The celebration in especially meaningful in the greater Johnson City area, where the local Family Promise affiliate, formerly known as Interfaith Hospitality Network, is working through the first year of a five-year initiative to double the number of families it assists.
Dubbed “2X,” the initiative’s goal is to double the number of local church organizations that over the past 13 years have worked together to provide emergency shelter and wide range of support services needed by 470 local families with children to get back on their feet and back under their own roof.
“The premise of 2X is a times two building of the network to become twice as large as it is,” Brian Rosecrance, executive director of the local Family Promise affiliate, said. “We actually have more families on our waiting list than we can serve. At any given time, our waiting list has had 10 to 15 families at least for the past four years. Now we can take five families. 2X can take us to five more families from our waiting list.”
According to Rosecrance, the local Family Promise board and staff put the 2X initiative into motion last year after more than a year spent studying the community’s need for the expansion and what would be required to meet that need.
Committees were formed and issues were studied exhaustively. In the end, the five-year 2X plan was formulated to recruit twice the number of host and support churches that were aligned through the network and to increase the staff, day center and resource center and fleet of vehicles that play essential roles in helping the families regain their ability to sustain their own homes.
Now in its first year, Terry Welch, president of the Family Promise board of directors, said progress has been made in the recruitment of more church congregations.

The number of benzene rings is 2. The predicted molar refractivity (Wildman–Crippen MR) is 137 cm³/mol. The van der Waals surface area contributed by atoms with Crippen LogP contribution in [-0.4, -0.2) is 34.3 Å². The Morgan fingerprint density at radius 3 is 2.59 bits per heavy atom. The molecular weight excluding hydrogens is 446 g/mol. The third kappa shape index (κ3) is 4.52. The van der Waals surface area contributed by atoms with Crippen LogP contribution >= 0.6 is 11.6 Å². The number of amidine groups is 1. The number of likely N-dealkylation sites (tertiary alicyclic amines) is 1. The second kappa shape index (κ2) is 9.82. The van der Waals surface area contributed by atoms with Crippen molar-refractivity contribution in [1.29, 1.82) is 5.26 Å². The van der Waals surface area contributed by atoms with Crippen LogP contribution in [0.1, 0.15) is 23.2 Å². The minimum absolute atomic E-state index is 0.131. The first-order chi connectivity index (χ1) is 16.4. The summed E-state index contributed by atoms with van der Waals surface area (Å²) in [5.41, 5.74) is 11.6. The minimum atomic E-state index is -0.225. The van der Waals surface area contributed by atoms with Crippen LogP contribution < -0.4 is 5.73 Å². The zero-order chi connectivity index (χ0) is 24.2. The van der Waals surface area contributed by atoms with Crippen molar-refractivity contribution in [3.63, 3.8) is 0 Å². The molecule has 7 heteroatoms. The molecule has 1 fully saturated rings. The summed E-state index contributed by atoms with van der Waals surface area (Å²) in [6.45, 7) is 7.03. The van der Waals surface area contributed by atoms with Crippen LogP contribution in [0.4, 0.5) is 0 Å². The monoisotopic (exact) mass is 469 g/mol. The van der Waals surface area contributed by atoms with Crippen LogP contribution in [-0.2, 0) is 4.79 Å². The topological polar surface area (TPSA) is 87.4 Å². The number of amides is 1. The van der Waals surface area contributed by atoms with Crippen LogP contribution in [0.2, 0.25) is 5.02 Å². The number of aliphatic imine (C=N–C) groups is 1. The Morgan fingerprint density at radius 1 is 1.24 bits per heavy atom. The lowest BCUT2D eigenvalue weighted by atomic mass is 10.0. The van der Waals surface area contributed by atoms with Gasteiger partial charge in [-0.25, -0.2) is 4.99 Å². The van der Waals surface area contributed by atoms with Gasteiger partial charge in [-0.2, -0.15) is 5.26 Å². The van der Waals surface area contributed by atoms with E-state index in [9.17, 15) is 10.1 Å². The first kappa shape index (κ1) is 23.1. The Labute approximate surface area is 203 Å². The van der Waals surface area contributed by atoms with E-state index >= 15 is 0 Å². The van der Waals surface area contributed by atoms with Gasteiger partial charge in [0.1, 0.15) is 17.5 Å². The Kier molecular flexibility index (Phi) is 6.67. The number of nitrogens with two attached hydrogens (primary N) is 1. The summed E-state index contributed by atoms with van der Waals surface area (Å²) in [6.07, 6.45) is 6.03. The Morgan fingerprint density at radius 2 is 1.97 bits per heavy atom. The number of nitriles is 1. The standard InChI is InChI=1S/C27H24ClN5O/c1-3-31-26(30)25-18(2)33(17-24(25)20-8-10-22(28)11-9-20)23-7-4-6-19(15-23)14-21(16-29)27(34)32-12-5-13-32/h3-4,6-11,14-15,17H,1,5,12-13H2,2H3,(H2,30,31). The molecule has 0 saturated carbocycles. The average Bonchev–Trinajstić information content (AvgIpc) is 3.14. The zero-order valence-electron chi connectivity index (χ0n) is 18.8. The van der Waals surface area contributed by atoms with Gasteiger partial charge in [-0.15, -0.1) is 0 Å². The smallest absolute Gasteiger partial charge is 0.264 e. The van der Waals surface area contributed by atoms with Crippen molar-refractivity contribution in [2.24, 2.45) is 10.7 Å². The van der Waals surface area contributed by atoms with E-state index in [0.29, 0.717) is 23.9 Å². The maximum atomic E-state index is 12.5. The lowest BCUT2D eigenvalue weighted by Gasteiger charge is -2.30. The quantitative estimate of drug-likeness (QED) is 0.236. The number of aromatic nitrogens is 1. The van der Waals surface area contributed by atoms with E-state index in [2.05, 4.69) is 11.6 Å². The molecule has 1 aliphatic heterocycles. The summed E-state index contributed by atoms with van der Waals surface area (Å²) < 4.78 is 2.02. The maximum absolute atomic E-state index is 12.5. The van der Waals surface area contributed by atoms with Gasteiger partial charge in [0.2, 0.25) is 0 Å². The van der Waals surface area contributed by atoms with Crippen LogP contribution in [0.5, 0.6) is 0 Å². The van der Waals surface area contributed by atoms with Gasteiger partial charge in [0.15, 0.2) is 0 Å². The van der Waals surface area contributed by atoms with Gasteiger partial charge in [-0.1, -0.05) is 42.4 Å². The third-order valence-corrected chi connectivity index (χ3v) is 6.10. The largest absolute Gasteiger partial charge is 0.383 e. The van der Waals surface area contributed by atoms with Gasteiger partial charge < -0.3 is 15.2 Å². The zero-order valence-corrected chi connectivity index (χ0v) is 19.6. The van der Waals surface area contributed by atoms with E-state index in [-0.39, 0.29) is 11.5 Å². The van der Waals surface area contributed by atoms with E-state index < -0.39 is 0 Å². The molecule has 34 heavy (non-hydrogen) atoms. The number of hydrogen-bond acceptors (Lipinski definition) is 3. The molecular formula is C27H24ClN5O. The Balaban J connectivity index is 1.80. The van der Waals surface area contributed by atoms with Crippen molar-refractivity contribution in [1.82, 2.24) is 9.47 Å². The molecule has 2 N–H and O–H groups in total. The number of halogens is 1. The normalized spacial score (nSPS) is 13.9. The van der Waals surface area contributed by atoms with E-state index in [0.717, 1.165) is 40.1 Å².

“We began 2X at 32 churches. With five families you don’t need more than 30 churches, but to double the rotation you do,” he said.
According to Rosecrance, the network has grown to a total of 44 congregations, including 15 host churches that take turns housing the families overnight, 23 support churches whose volunteers help meet the families’ many various needs and six companion churches that provide financial support for the network’s work.
As for this week’s celebration, he said, “We call this Family Promise Week, and in many ways it is a celebration of 25 years of Family Promise but more important is calling attention to the problem of homeless families with children and it is a serious a problem in our area as it is in any others.
“It is that perfect financial storm that puts them out on the street and its a good thing to be able to help those folks,” Welch said.
Cindy Kennard, a Johnson City preschool teacher, said the storm that put her, her husband and their three daughters out of their home came in a “whirlwind” of illness, medical expenses not covered by insurance and car failure that over a course of eight months put her in a situation she never believed she would be in.
She and her husband were both college educated, both working and together maintaining a four-bedroom apartment when their downward spiral began. Eight months, two serious illnesses, two hospitalizations, one blown transmission, one vehicle repossession, one home downgrade and one eviction later, the five of them were doubling up at the home of a family friend.
“You would not believe the kindness of total strangers that was shown to us,” Cindy said of the 18 months she and her family lived in the host churches while they worked and saved money to get back on their feet. “The churches helped the girls with the things they needed for school. They took us out to eat. They bought clothes for me when I was going to job interviews.”
Now back in their own apartment and once again covering their own expenses, Cindy said her hope is to help Family Promise help other families who are hit by the same kind of whirlwind.
“One of our goals now is to get our church to help Family Promise,” she said.